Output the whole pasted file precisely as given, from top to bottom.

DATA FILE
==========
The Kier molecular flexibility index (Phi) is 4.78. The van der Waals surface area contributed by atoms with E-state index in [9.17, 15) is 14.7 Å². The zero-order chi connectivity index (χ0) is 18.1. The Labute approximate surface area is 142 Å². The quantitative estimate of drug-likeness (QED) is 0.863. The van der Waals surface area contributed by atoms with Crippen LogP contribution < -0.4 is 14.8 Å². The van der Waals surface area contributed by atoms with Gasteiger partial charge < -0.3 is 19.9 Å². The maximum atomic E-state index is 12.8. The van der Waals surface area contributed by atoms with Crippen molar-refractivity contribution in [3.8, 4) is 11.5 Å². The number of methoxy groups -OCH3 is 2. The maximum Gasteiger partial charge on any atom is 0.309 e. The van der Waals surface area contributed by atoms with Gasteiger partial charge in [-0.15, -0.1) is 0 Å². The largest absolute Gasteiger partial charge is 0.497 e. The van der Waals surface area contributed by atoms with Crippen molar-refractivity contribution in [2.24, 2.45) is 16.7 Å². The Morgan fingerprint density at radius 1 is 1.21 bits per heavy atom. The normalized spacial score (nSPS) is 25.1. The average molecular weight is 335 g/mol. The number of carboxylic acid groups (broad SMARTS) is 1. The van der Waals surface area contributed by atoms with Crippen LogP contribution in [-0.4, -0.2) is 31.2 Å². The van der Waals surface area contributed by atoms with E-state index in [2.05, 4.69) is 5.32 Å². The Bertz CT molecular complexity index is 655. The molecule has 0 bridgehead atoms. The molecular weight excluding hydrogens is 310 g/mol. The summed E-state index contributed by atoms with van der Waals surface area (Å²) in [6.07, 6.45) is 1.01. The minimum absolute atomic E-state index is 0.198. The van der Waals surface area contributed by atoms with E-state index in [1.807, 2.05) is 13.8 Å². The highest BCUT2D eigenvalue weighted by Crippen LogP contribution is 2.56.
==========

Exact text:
The Kier molecular flexibility index (Phi) is 4.78. The van der Waals surface area contributed by atoms with E-state index in [9.17, 15) is 14.7 Å². The zero-order chi connectivity index (χ0) is 18.1. The Labute approximate surface area is 142 Å². The quantitative estimate of drug-likeness (QED) is 0.863. The van der Waals surface area contributed by atoms with Crippen LogP contribution < -0.4 is 14.8 Å². The van der Waals surface area contributed by atoms with Gasteiger partial charge < -0.3 is 19.9 Å². The maximum atomic E-state index is 12.8. The van der Waals surface area contributed by atoms with Crippen molar-refractivity contribution in [3.8, 4) is 11.5 Å². The number of methoxy groups -OCH3 is 2. The maximum Gasteiger partial charge on any atom is 0.309 e. The van der Waals surface area contributed by atoms with Gasteiger partial charge in [-0.15, -0.1) is 0 Å². The largest absolute Gasteiger partial charge is 0.497 e. The van der Waals surface area contributed by atoms with Crippen molar-refractivity contribution in [2.24, 2.45) is 16.7 Å². The Morgan fingerprint density at radius 1 is 1.21 bits per heavy atom. The normalized spacial score (nSPS) is 25.1. The average molecular weight is 335 g/mol. The number of carboxylic acid groups (broad SMARTS) is 1. The van der Waals surface area contributed by atoms with Crippen LogP contribution in [-0.4, -0.2) is 31.2 Å². The van der Waals surface area contributed by atoms with E-state index in [2.05, 4.69) is 5.32 Å². The Bertz CT molecular complexity index is 655. The molecule has 0 bridgehead atoms. The molecular weight excluding hydrogens is 310 g/mol. The summed E-state index contributed by atoms with van der Waals surface area (Å²) in [6.07, 6.45) is 1.01. The minimum absolute atomic E-state index is 0.198. The van der Waals surface area contributed by atoms with E-state index in [1.807, 2.05) is 13.8 Å². The highest BCUT2D eigenvalue weighted by Crippen LogP contribution is 2.56.